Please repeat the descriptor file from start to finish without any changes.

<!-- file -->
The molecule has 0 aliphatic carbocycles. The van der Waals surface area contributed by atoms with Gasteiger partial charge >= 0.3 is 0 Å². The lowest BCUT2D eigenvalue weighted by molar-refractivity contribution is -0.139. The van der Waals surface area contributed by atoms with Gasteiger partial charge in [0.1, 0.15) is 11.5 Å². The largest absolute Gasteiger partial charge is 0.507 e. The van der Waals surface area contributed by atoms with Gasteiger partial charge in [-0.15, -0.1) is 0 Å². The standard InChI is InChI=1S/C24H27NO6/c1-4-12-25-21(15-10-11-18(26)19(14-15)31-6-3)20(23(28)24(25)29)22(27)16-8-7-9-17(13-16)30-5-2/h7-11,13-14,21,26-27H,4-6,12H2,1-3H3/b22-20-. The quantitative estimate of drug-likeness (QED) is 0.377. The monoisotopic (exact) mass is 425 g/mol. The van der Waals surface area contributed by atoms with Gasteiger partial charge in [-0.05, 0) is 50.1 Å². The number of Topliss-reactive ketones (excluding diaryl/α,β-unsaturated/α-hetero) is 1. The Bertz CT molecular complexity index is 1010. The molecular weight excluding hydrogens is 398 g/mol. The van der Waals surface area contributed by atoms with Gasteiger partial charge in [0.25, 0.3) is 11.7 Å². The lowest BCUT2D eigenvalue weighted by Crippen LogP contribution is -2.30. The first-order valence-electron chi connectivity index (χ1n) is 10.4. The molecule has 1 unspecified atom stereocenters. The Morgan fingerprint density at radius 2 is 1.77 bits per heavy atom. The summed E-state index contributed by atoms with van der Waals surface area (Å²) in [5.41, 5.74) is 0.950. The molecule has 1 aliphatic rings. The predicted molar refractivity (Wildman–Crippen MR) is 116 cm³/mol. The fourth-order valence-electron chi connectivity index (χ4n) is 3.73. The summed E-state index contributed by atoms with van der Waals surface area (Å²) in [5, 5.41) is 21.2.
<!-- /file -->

The molecule has 0 aliphatic carbocycles. The van der Waals surface area contributed by atoms with Gasteiger partial charge >= 0.3 is 0 Å². The lowest BCUT2D eigenvalue weighted by molar-refractivity contribution is -0.139. The van der Waals surface area contributed by atoms with Gasteiger partial charge in [0.1, 0.15) is 11.5 Å². The largest absolute Gasteiger partial charge is 0.507 e. The van der Waals surface area contributed by atoms with Gasteiger partial charge in [-0.15, -0.1) is 0 Å². The standard InChI is InChI=1S/C24H27NO6/c1-4-12-25-21(15-10-11-18(26)19(14-15)31-6-3)20(23(28)24(25)29)22(27)16-8-7-9-17(13-16)30-5-2/h7-11,13-14,21,26-27H,4-6,12H2,1-3H3/b22-20-. The quantitative estimate of drug-likeness (QED) is 0.377. The monoisotopic (exact) mass is 425 g/mol. The van der Waals surface area contributed by atoms with Gasteiger partial charge in [-0.05, 0) is 50.1 Å². The number of Topliss-reactive ketones (excluding diaryl/α,β-unsaturated/α-hetero) is 1. The Bertz CT molecular complexity index is 1010. The molecular weight excluding hydrogens is 398 g/mol. The van der Waals surface area contributed by atoms with Gasteiger partial charge in [0.25, 0.3) is 11.7 Å². The lowest BCUT2D eigenvalue weighted by Crippen LogP contribution is -2.30. The first-order valence-electron chi connectivity index (χ1n) is 10.4. The molecule has 1 unspecified atom stereocenters. The Morgan fingerprint density at radius 2 is 1.77 bits per heavy atom. The summed E-state index contributed by atoms with van der Waals surface area (Å²) in [5.41, 5.74) is 0.950. The molecule has 1 aliphatic rings. The predicted molar refractivity (Wildman–Crippen MR) is 116 cm³/mol. The fourth-order valence-electron chi connectivity index (χ4n) is 3.73. The summed E-state index contributed by atoms with van der Waals surface area (Å²) in [5, 5.41) is 21.2.